Golf simulation and ball tracking has come a long way since the days of Microsoft Golf 1998. Revolutionary technology has allowed aboutGOLF to progress from radar in 2002 to the state-of-the-art machine vision tech we use in our simulators today. Golf simulator accuracy is determined by three main factors. First, is golf ball spin measured, or estimated? Second, how does the ball interact with the digital world after it has been struck? Finally, realistic interaction between the ball and the physical objects that it collides with on the course. At aG, we’ve been developing technology that puts a premium on accurate measurement and physics for over twenty years.
Every aboutGOLF sim is custom built with 3Trak© technology that measures the three-dimensional position of the golf ball with stereo vision (multiple cameras) in the first few feet of flight after being hit by the golf club. These high-performance cameras use proprietary machine vision technology to precisely track every shot. From world long drive champions hitting drives at speeds of more than 220 miles per hour to short putts rolling at a leisurely 2 MPH, our tech was built from the ground up to ensure that every shot is measured and interacts with the digital golf course the same way you would expect to see it in the real world.
Spin rate is one of the key factors that determines the distance and shape of a golfer’s shot, which makes it shocking that many golf simulator brands don’t accurately measure spin at all (especially indoors). Instead, radar-based technologies try to predict and estimate spin indoors. This is why we here at aboutGOLF pioneered camera based technology with the power of Machine Vision to actively track, record and relay spin to the simulated world.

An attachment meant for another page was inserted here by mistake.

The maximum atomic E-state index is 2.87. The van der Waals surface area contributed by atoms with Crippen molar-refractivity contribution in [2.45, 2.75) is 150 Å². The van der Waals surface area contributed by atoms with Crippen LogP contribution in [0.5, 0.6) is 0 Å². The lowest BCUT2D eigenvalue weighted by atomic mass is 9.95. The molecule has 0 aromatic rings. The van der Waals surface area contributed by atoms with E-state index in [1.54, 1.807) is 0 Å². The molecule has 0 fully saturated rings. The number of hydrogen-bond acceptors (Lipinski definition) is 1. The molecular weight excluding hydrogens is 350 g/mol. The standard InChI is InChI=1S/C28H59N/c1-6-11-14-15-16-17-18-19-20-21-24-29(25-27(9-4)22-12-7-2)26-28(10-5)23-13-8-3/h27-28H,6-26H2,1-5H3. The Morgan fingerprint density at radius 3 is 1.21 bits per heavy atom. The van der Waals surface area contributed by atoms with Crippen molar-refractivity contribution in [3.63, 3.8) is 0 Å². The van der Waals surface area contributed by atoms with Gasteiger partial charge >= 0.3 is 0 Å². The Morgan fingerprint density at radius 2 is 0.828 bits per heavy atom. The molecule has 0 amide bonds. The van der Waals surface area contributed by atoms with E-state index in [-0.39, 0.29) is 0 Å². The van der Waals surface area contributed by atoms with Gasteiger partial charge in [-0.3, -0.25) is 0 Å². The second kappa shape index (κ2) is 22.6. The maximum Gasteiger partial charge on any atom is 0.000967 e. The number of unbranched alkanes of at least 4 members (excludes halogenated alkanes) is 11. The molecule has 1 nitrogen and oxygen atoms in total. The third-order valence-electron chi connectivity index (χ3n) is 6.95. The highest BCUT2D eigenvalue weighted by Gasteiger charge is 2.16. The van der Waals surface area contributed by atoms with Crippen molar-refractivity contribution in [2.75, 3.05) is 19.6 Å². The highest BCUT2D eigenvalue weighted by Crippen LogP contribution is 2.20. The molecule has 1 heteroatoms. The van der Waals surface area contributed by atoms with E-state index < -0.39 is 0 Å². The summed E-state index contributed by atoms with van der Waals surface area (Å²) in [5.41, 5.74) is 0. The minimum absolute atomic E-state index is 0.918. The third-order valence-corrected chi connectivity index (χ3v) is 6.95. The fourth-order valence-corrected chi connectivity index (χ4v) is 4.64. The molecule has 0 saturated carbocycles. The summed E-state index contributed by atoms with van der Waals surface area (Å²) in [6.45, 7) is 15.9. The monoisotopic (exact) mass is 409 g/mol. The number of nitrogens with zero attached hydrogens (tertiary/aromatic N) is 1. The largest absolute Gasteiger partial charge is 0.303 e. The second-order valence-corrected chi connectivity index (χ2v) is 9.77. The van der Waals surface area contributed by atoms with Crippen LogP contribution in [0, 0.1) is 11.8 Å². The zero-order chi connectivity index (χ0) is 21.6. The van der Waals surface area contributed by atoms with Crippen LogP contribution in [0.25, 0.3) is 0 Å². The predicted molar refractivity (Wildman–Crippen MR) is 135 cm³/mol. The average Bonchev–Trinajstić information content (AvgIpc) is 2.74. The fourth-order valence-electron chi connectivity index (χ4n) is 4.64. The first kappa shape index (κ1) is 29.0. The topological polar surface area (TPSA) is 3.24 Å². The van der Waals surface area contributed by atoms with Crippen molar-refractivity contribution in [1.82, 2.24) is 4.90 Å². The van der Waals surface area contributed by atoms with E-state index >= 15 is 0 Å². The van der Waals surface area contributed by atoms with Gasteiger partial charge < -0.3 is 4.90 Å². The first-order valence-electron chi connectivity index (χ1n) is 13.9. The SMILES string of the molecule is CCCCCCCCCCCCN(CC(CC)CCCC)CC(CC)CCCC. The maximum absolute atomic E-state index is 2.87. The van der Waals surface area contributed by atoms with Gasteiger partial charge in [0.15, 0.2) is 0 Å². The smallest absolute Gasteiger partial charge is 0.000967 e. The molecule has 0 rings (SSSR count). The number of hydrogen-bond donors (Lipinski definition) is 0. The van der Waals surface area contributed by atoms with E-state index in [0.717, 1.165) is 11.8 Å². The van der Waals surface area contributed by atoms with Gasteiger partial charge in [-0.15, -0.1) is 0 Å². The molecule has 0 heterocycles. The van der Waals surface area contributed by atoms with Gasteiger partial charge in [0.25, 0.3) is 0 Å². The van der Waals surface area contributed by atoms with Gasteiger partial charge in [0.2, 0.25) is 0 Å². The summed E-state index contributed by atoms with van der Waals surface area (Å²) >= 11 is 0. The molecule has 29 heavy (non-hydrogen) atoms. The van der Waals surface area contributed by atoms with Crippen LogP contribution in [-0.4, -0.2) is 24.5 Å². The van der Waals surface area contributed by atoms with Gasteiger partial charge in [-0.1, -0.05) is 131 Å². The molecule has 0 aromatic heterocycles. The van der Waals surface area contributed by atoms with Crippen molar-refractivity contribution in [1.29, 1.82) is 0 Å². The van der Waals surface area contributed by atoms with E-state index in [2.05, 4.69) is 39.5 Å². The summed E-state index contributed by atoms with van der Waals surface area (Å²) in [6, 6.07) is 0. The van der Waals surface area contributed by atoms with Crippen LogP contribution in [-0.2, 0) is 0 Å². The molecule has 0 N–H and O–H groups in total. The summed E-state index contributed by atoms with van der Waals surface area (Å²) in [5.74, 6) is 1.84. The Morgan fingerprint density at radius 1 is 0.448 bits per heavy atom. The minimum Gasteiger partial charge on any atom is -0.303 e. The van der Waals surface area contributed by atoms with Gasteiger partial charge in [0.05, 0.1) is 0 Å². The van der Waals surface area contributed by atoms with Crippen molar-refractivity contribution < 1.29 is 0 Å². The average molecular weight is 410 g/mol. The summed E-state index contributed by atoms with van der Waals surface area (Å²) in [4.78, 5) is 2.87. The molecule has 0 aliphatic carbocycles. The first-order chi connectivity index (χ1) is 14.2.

When the ball is safely hit from the center of the club face, estimating a range for spin will get your distance and shape close. When the ball is not hit from the center of the club face —either out on the toe or in at the heel—you have a twisting effect during impact that influences the spin on the ball. It no longer follows the standard rule of thumb because of the twisting of the golf club.
When this happens outdoors, you can see your shot wasn’t ideal. When you’re practicing indoors, you may not know the ball flight projected in the simulator is incorrect, resulting in false confidence until you get out onto the real course. We’ve seen this lead to confusion and frustration when your game fails to improve.
Because of our 3Trak©’s ability to accurately measure spin via rotating marks on the ball, we don’t have to make estimates. aboutGOLF simulators don’t use inputs like club type, club approach, and ball velocity to estimate spin. The marks on the surface of the golf ball allow us to accurately measure the spin so the flight physics and bounce and roll are calculated with accuracy. Unfortunately, not all of us are gifted with the experience and skill needed to hit a ball dead center every time. The 3Trak© measurements provide accurate and immediate feedback helping you improve your game.